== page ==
Barrett's esophagus is a condition in which the lining of the esophagus (the muscular tube connecting mouth to stomach) is replaced by tissue that is similar to the lining of the intestine. This is known as intestinal metaplasia.
About one percent of adults in the United States have Barrett’s esophagus. The average age of diagnosis is 50 years of age. Twice as many men as women develop Barrett’s esophagus, and Caucasian men are affected more frequently than men of other races.
GERD and Barrett’s esophagus
What causes Barrett’s esophagus is not fully understood, however, GERD is a risk factor for the condition. While some people without GERD do get Barrett’s esophagus, it is three to five times more likely to occur in people who also have GERD.
Less than one percent of people diagnosed with Barrett’s esophagus will develop esophageal cancer. A patient may have Barrett’s esophagus for several years before they develop esophageal adenocarcinoma.
If you have GERD or Barrett’s esophagus, your physician may advocate periodic examinations with biopsies taken to look for any early warning signs of cancer. Usually, precancerous cells will appear in the Barrett’s tissue before esophageal cancer develops. This condition is known as dysplasia, and will be revealed through biopsies of esophageal tissue.
Early detection and treatment of dysplasia may help prevent the development of esophageal cancer.
Barrett’s esophagus causes no symptoms. It can only be diagnosed by means of an upper endoscopy to obtain a biopsy of esophagus tissue.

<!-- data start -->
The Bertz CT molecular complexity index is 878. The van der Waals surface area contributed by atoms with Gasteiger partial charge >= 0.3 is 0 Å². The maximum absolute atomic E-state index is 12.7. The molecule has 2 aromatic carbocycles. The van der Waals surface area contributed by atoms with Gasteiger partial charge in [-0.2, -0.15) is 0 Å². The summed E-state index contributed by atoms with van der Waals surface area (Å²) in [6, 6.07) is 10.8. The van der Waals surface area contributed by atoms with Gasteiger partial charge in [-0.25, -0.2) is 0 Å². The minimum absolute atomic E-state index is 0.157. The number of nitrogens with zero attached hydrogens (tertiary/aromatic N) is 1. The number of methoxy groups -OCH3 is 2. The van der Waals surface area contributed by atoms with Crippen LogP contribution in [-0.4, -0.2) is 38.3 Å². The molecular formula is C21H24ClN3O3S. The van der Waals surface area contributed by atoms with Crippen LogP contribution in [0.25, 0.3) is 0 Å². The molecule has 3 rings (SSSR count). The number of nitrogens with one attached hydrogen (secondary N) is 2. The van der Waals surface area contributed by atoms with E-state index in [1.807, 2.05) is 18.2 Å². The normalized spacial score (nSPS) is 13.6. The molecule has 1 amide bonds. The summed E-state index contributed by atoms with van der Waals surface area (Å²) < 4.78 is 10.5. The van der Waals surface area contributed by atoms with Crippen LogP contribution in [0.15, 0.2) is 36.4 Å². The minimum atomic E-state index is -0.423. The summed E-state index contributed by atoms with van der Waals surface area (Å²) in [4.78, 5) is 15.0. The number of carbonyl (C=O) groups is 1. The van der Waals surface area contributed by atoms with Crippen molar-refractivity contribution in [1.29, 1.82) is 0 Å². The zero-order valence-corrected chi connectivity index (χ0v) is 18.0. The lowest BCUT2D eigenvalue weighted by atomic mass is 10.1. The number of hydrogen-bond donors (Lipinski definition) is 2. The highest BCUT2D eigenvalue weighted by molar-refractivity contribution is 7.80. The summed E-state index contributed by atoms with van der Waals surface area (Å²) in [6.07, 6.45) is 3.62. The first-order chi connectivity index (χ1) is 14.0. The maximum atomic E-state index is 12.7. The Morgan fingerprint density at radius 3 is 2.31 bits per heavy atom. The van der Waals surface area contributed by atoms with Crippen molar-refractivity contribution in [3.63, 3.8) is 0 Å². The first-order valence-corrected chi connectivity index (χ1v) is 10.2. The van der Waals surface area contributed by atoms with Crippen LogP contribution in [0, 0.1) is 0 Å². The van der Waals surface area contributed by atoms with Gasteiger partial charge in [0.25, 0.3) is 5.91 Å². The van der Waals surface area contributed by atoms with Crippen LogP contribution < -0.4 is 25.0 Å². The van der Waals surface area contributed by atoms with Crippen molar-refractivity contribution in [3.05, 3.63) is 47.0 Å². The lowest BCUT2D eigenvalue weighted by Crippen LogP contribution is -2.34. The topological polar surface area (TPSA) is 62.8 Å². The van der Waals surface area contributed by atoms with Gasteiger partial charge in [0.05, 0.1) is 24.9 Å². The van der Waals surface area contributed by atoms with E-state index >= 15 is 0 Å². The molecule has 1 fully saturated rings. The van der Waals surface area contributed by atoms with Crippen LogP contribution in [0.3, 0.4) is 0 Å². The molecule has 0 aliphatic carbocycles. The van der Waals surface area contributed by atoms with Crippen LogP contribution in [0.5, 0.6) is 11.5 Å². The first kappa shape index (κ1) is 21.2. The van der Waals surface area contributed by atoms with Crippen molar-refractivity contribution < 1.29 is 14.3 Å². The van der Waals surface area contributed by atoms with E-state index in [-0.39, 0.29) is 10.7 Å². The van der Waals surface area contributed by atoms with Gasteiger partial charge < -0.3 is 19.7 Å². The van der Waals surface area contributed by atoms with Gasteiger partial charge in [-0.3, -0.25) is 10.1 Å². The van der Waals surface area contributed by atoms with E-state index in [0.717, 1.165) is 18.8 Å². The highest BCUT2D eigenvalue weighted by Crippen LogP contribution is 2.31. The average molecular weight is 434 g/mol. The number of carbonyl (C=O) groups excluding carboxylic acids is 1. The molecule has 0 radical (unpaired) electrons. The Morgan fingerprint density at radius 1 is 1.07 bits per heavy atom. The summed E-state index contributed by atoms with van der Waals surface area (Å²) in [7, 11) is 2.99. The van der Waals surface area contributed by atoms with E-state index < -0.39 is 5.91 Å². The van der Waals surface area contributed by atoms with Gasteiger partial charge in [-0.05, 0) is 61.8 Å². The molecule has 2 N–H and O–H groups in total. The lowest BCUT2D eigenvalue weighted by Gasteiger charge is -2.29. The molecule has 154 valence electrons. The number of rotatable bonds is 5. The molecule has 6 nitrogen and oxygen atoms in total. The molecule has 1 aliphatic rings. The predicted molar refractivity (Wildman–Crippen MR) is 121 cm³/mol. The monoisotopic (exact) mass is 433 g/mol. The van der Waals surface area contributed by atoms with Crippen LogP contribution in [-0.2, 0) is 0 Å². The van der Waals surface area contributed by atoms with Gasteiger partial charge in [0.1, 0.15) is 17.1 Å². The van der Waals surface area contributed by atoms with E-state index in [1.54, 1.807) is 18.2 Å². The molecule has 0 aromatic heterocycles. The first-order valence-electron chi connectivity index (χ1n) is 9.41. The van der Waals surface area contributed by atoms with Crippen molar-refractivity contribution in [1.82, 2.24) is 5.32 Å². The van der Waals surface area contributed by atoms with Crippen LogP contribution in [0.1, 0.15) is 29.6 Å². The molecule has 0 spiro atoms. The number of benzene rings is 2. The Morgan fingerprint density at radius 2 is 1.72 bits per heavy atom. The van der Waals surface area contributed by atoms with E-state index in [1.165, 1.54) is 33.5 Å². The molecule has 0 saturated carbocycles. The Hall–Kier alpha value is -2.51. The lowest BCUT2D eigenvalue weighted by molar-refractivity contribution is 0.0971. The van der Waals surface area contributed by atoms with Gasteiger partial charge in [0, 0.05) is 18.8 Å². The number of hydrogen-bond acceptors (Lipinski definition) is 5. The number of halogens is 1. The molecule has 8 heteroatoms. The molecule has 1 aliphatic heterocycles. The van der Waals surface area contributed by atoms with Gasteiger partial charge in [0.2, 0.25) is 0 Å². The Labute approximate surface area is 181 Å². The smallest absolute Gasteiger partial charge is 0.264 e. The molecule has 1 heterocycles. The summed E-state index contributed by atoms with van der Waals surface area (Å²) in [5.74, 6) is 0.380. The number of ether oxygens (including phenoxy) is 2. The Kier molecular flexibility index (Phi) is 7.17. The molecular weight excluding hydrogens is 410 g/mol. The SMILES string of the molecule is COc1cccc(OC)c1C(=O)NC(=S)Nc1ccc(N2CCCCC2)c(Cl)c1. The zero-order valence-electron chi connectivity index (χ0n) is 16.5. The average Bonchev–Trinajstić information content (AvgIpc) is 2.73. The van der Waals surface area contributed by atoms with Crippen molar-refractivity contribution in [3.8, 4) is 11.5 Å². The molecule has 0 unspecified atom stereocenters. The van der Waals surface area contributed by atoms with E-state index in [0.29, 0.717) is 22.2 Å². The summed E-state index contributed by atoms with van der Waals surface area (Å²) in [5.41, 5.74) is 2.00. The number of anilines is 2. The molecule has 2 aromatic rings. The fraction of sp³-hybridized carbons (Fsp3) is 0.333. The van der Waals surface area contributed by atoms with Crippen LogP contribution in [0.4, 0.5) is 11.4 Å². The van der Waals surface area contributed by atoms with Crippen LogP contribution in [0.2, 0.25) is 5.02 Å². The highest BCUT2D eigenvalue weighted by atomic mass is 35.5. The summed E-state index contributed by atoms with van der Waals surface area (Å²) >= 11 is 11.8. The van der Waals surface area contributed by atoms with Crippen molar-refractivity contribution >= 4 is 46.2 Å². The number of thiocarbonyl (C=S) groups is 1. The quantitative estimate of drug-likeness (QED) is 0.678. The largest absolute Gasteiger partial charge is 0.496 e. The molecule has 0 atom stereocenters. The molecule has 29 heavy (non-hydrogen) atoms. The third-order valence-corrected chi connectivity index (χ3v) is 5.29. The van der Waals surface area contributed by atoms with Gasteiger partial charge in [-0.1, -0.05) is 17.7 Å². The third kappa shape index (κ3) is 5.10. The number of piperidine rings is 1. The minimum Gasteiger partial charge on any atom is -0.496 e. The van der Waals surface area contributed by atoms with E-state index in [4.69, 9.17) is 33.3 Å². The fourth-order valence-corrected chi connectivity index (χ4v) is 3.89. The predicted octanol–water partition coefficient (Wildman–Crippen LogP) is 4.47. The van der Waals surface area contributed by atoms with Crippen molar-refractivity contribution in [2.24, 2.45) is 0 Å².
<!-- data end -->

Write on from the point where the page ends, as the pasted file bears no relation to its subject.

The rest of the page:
While you are sedated, a tiny lighted camera on the end of a flexible tube (endoscope) is inserted into your throat. Tiny tweezers (forceps) may be used to sample esophageal tissue. This tissue will be examined later by a pathologist to determine if the cells are abnormal.
Barrett’s esophagus will not go away on its own. It must be treated through endoscopic treatments or surgery. The goal of these procedures is to remove the Barrett’s cells and any dysplasia and cancer cells, encouraging normal esophageal tissue to grow back as the area heals.
There are several endoscopic therapies available for the treatment of severe dysplasia and cancer, including:
- Photodynamic therapy (PDT): PDT uses a light-sensitizing agent (Photofrin) and a laser to kill abnormal cells. Photofrin is injected into a vein and the patient returns 48 hours later. An endoscope is then inserted into the esophagus and the laser light activates the Photofrin, which then destroys the Barrett’s tissue.
- Endoscopic mucosal resection (EMR): EMR is a procedure in which the Barrett’s lining is lifted, and a solution is injected underneath it. The lining is then removed through the use of an endoscope. If an EMR is used to treat cancer, an endoscopic ultrasound is used to determine whether the cancer involves only the top layer of cells.
In some cases, the Barrett’s esophagus has caused severe dysplasia, or cancer is evident. Surgical options may be considered, if:
- Cancer has been diagnosed
- Dysplasia is serious
The most common procedure, an esophagectomy, involves the removal of most of the esophagus, pulling a portion of the stomach up into the chest, and attaching it to the remaining esophagus.